The controls are yet another example of taking the basic framework from Rolling Thunder (seriously, I keep playing games that are almost exactly like Rolling Thunder. If you haven't played it already, do it) so you've only got two buttons- Shoot and Jump. You can also hold Up and Jump to leap up to higher ledges, but that's as advanced as the controls get. When you don't have any weapons equipped, you punch instead, which you're constantly reminded is worth 3 times as many points. The punching controls seem to be context-sensitive, as sometimes you'll punch straight, other times you'll do a Mortal Kombat-style uppercut... Even stranger, tapping the Jump button in front of an enemy lets you perform a Flying Leg-Kick, which is useful, but not so much when you actually want to jump. Because of all this context-sensitive nonsense, the controls are twitchy and unreliable, so you'll have to learn to adjust to them.

The Batman is a pretty sturdy guy, so he'll usually take about 2 or 3 hits before he snuffs it, but the way your health is displayed is very strange- it's represented by the Bat signal at the bottom of the screen, but only the one furthest to the right, as all the others are just your extra lives. Furthermore, The Batman is not alone in his mission, as he can pick up not one, not two, but three amazing weapons along the way! They're super useful! They're very difficult to get a screenshot of while they're being used, though, so you'll have to make do with the actual icons instead.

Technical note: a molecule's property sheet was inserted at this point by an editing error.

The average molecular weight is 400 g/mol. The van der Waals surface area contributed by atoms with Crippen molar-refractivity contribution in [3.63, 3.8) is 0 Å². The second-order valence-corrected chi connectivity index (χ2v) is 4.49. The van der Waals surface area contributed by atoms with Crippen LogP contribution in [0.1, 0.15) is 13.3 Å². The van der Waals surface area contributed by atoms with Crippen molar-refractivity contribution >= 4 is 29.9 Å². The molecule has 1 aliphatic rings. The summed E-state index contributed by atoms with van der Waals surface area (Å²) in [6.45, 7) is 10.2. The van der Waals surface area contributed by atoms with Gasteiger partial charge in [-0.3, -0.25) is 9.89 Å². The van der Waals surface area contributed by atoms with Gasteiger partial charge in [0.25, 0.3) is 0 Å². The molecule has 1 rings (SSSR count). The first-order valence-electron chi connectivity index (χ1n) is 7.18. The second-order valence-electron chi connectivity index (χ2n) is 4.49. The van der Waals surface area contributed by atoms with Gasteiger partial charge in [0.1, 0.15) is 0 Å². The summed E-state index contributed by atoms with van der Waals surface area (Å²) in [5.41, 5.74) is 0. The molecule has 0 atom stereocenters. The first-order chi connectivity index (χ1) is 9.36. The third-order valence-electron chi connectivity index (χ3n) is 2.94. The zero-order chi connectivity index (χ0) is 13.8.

The Batarang
The Batman's signature weapon, of course. You throw them. People die. That's it.

The Bat Rope
Probably the most useless weapon in the game, even though when you first pick it up, the game goes in a flap and delights in telling you precisely what it does. Even I thought, for a second, "Oh boy! This must mean that we get this as a permanent weapon, how awesome!" and then, seconds later, I picked up a Gas Cannister, completely replacing it. Gah. Its purpose is to help you up on to ledges that are a few pixels too high for you to jump to, but there's only two places in the entire game where you'll actually need it. Honestly. This can also be used as a weapon, but it's very slow and you'd better not waste it.

The Gas Cannister
Terrible screenshot, you can see the cannister on the ledge to the right. There's not much to say about these either. They can be a little awkward to aim, as they arch their way to the ground rather than going as straight as an arrow. They're not as useful as the Batarang, which goes all the way across the screen, but they seem to do slightly more damage, and they make pretty explosions, which is lovely.

I'm glad the opening spiel is out of the way. Fortunately, the game is amazingly short, even for an arcade game, so let's get into the spirit of things. Get your cowl and cape, and practise your deep, gravelly voice; let's play Batman!

On the next page: everything goes a bit batty. Ohohoho!